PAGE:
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Review: Ty Dolla $ign Lays All Doubts to Rest on His Long-Awaited ‘Free TC’

7
SPIN Rating: 7 of 10
Release Date: November 13, 2015
Label: Taylor Gang / Pu$haz Ink / Atlantic

Significant delays on the release of hip-hop and R&B albums are usually the fault of skeptical labels. But in the case of Ty Dolla $ign’s long-gestating major label debut, Free TC, it seems like it’s more his fault than Atlantic’s: The album is a dense, cinematic, always surprising and often moving album that sounds like it required the full three years that the L.A. crooner and producer spent chipping away at it to get right.

Half of these songs trickled out prior to release date, and those paying attention could have reasonably expected the album to be almost comically varied, and mystifyingly weird. The chilly, atonal trap of “Blasé,” the New West Coast, Kendrick-heavy symphony “L.A.” (in two different versions), and the subway-platform acoustic funk of the Babyface collaboration “Solid” all have a strange, gradually appreciable appeal, but couldn’t have been more disparate stylistically. Ultimately, though, the full, final 16-track Free TC is much less motley than the leaks anticipated, and his best full-length project since his debut mixtape Beach House. 

Most of these songs are based on the same underpinnings as the definitive Ty Dolla $ign text — 2012’s “My Cabana” — featuring a brash, anchoring synth lead, a multi-tiered drum part tweaked to the point of no longer sounding like a loop, and plenty of sub-bass. However, Ty and his trusted team of producers (Hit-Boy, Metro Boomin, his own collaborative unit D.R.U.G.S.), studio musicians and arrangers have filled in all cracks and crevasses in that basic architecture, and stacked up almost too many trimmings on top, as if they’re aiming for the rap game “Good Vibrations” on every song. A tightly harmonized choir lurks in the background for most of the album, and stabs from a 19-piece string orchestra (courtesy of noted MJ/Justin Timberlake arranger and composer Benjamin Wright) are almost as frequent. Some of these harmonically adventurous layers would have sounded at home on D’Angelo’s Black Messiah

Ty’s lyrics —often willfully lacking in metaphor or any semblance of good taste — take on the importance of a sermon from a mount against these backdrops; it’s hard to conceptualize how satisfying the moment of initial finished playback on some of these must have been. The drop into the second half of the chorus of the booming, house-informed “Bring It Out of Me” — “I’m a freak but I can’t help it / Bring your girlfriend, don’t be selfish” — especially lodges in the pit of your stomach, and turns an otherwise anodyne song into one of the album’s highlights. “Miracle”/“Whenever” begins as a orchestral expansion of audio from a YouTube video of Ty’s incarcerated younger brother, recorded in jail, and ends up as slightly demented congregational R&B, with Ty’s coarse voice pitch-shifted out of recognition. Even the album’s weakest tracks — the R. Kelly-featuring “Actress” and the elliptical Kanye/Puffy collaboration “Guard Down — feature stunning, overcrowded closing instrumental sections; one just wishes Ty had spent more time on the details of these respective songs themselves.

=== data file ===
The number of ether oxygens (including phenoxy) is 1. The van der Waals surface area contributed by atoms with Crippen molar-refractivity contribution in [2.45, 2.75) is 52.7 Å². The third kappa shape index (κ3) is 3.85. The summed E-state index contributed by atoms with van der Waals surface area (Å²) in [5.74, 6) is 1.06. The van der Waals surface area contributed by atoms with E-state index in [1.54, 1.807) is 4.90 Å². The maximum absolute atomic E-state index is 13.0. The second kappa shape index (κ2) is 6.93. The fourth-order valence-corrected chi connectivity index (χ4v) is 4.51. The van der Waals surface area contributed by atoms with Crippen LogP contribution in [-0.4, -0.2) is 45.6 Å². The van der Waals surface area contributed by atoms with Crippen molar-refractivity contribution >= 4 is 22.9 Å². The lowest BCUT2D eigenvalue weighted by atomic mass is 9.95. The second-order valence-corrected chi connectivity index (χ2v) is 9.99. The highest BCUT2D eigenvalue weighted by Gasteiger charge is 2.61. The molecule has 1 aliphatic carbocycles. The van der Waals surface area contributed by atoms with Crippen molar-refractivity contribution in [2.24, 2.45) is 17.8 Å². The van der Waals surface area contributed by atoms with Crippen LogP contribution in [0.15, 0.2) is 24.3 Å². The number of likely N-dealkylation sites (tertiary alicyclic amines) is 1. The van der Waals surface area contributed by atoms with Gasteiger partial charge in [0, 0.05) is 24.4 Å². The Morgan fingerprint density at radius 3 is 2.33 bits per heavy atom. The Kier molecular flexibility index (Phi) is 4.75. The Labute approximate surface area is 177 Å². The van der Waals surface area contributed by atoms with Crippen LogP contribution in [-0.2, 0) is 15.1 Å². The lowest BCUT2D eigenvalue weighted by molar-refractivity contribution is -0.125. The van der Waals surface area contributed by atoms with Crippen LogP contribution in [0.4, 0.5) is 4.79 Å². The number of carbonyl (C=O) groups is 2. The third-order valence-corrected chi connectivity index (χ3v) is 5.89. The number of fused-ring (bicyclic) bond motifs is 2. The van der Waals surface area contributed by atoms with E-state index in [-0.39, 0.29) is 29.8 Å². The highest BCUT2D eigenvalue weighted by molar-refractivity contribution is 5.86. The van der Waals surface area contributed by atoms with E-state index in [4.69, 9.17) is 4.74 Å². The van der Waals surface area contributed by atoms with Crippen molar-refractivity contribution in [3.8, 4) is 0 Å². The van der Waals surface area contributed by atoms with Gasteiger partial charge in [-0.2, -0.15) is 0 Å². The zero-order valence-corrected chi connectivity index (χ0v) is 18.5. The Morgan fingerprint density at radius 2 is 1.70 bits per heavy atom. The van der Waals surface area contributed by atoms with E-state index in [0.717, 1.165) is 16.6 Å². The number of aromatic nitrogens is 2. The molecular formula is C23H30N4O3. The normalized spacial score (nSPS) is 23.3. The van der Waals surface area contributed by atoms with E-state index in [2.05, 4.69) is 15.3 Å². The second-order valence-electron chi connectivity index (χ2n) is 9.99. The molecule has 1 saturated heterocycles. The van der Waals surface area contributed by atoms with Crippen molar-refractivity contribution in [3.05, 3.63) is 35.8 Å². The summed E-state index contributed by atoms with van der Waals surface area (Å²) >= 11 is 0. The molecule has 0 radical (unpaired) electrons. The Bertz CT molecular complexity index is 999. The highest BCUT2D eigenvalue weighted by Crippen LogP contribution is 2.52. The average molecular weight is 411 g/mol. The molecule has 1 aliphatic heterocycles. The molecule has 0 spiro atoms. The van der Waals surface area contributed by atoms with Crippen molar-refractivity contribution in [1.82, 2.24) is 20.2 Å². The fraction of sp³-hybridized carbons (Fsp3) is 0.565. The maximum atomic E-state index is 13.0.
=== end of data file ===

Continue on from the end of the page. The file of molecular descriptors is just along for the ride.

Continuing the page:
It would be a real reach for skeptics to continue to write Ty off as a lowest-common-denominator, ratchet-era Nate Dogg hook delivery service after giving Free TC a run-through. At the biggest proving moment in his career, he’s allowed himself to be, more loudly and proudly, the ambidextrous, exuberant studio rat — with more talent than he knows what to do with — that he’s always been. Maybe now he’ll finally get the recognition he deserves for it, because whether you like it or not, a perennial sleazemonger has just turned out one of the year’s more visionary hip-hop albums — in a year that was full of great hip-hop.